The mood lightens again with “Rise Above It.” More crunchy guitars and pulsing drums fill the song, along with a lot of cool, little sounds that add flavor. The title track, “Vice Verses,” is quite possibly the pinnacle of the record. Jon quietly picks on his acoustic guitar as questions about life and death echo throughout the song. His lyrics are beautifully written and thought provoking. Personally, I get the mental image of Jon sitting on the beach, guitar in his lap, underneath a starry sky. The feeling the song evokes is hard to put into words. The closer, “Where I Belong,” sets a steady tempo and has Jon proclaiming, “Until I die or sing these songs on the shores of Babylon, still looking for a home in a world where I belong. Where the weak are finally strong, where the righteous right the wrongs. Still looking for a home in a world where I belong.” Similar to “Hello Hurricane,” this song brings the record around full-circle in an outstanding way.
As I stated before, “Vice Verses” is all about life and death and how one approaches both. These songs raise questions that everyone has had at some point in their life. Yet, Switchfoot doesn’t pretend to have all the answers. Instead, they bear their hearts and choose to hold onto hope until they find what they are looking for.
Krystal’s review for “Vice Verses” –
To say that I was just a bit ecstatic when I received my copy of “Vice Verses”, Switchfoot’s 8th studio album, in the mail a few days before its release might be an understatement. I could not wait to dive into it! We fans have been hearing about this album since before 2009’s Grammy Award winning, “Hello Hurricane”. I had only heard three songs from “Vice Verses” before its release as I was one of those fans that would not let myself listen to the free stream. Though it was so tempting, I’m a sucker for the element of surprise. And I’m glad that I didn’t give in because nothing could beat sitting there listening to the whole album beginning to end in one listen; lyrics in hand. Let me tell you, I haven’t been this moved by a record in a long time.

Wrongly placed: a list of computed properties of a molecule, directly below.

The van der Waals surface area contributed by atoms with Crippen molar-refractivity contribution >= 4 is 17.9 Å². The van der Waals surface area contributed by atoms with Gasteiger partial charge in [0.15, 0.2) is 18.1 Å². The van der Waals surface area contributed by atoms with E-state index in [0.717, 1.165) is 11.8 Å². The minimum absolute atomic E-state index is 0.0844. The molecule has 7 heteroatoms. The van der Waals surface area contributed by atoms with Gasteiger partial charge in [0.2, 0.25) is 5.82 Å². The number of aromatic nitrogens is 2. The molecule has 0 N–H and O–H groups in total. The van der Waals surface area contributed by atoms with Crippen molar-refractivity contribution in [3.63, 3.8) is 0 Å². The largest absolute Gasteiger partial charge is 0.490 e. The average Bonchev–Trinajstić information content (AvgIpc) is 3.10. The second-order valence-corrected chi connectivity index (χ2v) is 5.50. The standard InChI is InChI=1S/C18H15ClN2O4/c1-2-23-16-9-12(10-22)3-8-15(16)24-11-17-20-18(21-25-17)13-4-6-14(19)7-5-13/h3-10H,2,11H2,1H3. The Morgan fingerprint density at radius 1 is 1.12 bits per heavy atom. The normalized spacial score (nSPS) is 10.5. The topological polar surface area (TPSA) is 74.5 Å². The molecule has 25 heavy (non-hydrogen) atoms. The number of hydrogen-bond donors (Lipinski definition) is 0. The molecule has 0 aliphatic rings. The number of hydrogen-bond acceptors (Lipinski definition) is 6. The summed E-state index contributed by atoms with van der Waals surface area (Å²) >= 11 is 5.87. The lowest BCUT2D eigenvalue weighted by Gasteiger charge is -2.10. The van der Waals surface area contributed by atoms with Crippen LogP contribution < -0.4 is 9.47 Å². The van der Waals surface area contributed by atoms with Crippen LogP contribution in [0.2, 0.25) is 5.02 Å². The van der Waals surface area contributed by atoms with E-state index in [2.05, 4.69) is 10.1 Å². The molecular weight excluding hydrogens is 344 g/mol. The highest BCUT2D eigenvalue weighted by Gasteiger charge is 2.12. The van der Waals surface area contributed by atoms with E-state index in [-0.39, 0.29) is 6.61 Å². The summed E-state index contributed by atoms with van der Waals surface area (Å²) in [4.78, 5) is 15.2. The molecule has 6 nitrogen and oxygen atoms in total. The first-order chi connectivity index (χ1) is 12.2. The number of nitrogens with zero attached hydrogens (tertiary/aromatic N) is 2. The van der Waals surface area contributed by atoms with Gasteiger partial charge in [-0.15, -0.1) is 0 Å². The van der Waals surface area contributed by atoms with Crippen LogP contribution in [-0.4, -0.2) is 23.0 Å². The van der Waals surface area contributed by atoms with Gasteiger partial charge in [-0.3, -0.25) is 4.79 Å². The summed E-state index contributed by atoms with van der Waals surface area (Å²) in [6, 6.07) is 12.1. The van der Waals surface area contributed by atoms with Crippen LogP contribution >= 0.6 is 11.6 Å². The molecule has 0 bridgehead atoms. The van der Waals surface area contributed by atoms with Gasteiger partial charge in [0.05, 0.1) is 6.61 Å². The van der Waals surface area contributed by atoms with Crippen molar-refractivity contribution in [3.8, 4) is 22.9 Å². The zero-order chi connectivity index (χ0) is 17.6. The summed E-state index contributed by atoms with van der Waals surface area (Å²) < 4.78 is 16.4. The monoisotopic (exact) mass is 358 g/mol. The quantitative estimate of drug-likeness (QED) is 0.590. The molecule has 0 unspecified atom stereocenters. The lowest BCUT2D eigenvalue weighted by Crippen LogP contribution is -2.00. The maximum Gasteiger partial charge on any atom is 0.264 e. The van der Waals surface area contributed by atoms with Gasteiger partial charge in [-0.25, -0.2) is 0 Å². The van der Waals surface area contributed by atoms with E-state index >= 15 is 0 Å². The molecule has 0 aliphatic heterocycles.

On Tuesday, September 27th, the wait was finally over and “Vice Verses” hit the market! If “Hello Hurricane” was about walking through the storm then “Vice Verses” feels like a big picture perspective of all the highs and lows of the storm. Lead singer, Jon Foreman, talked a little bit about this theme recently in CCM Magazine, “Hurricane is singing into the storm and this is almost that apocalyptic view of what happens in the aftermath of it all. It’s delving deeper into the darkness and the light.”